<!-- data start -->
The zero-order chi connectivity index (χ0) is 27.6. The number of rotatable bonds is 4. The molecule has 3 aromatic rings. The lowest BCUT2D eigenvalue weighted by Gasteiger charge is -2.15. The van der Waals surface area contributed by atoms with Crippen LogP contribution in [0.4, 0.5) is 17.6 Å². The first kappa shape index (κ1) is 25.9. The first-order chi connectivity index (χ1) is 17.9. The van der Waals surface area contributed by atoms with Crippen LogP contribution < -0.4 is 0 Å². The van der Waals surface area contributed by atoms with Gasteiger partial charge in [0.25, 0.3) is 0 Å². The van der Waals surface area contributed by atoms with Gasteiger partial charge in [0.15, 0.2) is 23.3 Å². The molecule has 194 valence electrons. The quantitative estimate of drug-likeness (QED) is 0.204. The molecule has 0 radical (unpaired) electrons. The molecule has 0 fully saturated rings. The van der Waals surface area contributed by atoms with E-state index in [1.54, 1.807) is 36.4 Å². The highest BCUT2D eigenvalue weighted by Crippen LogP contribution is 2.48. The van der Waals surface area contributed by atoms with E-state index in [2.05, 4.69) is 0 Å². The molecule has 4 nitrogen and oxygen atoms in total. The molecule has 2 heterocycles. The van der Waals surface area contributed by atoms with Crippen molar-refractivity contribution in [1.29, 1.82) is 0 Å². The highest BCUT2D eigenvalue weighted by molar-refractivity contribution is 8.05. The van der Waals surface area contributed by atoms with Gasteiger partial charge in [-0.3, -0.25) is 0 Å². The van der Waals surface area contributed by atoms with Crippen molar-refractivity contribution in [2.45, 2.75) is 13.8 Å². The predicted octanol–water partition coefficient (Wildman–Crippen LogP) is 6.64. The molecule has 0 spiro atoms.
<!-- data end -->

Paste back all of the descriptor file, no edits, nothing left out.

The zero-order chi connectivity index (χ0) is 27.6. The number of rotatable bonds is 4. The molecule has 3 aromatic rings. The lowest BCUT2D eigenvalue weighted by Gasteiger charge is -2.15. The van der Waals surface area contributed by atoms with Crippen LogP contribution in [0.4, 0.5) is 17.6 Å². The first kappa shape index (κ1) is 25.9. The first-order chi connectivity index (χ1) is 17.9. The van der Waals surface area contributed by atoms with Crippen LogP contribution < -0.4 is 0 Å². The van der Waals surface area contributed by atoms with Gasteiger partial charge in [0.25, 0.3) is 0 Å². The van der Waals surface area contributed by atoms with Gasteiger partial charge in [0.15, 0.2) is 23.3 Å². The molecule has 194 valence electrons. The quantitative estimate of drug-likeness (QED) is 0.204. The molecule has 0 radical (unpaired) electrons. The molecule has 0 fully saturated rings. The van der Waals surface area contributed by atoms with E-state index in [1.54, 1.807) is 36.4 Å². The highest BCUT2D eigenvalue weighted by Crippen LogP contribution is 2.48. The van der Waals surface area contributed by atoms with E-state index in [2.05, 4.69) is 0 Å². The molecule has 4 nitrogen and oxygen atoms in total. The molecule has 2 heterocycles. The van der Waals surface area contributed by atoms with Crippen molar-refractivity contribution in [1.29, 1.82) is 0 Å². The highest BCUT2D eigenvalue weighted by molar-refractivity contribution is 8.05. The van der Waals surface area contributed by atoms with Gasteiger partial charge in [-0.3, -0.25) is 0 Å². The van der Waals surface area contributed by atoms with Crippen molar-refractivity contribution in [2.45, 2.75) is 13.8 Å². The predicted octanol–water partition coefficient (Wildman–Crippen LogP) is 6.64. The molecule has 0 spiro atoms.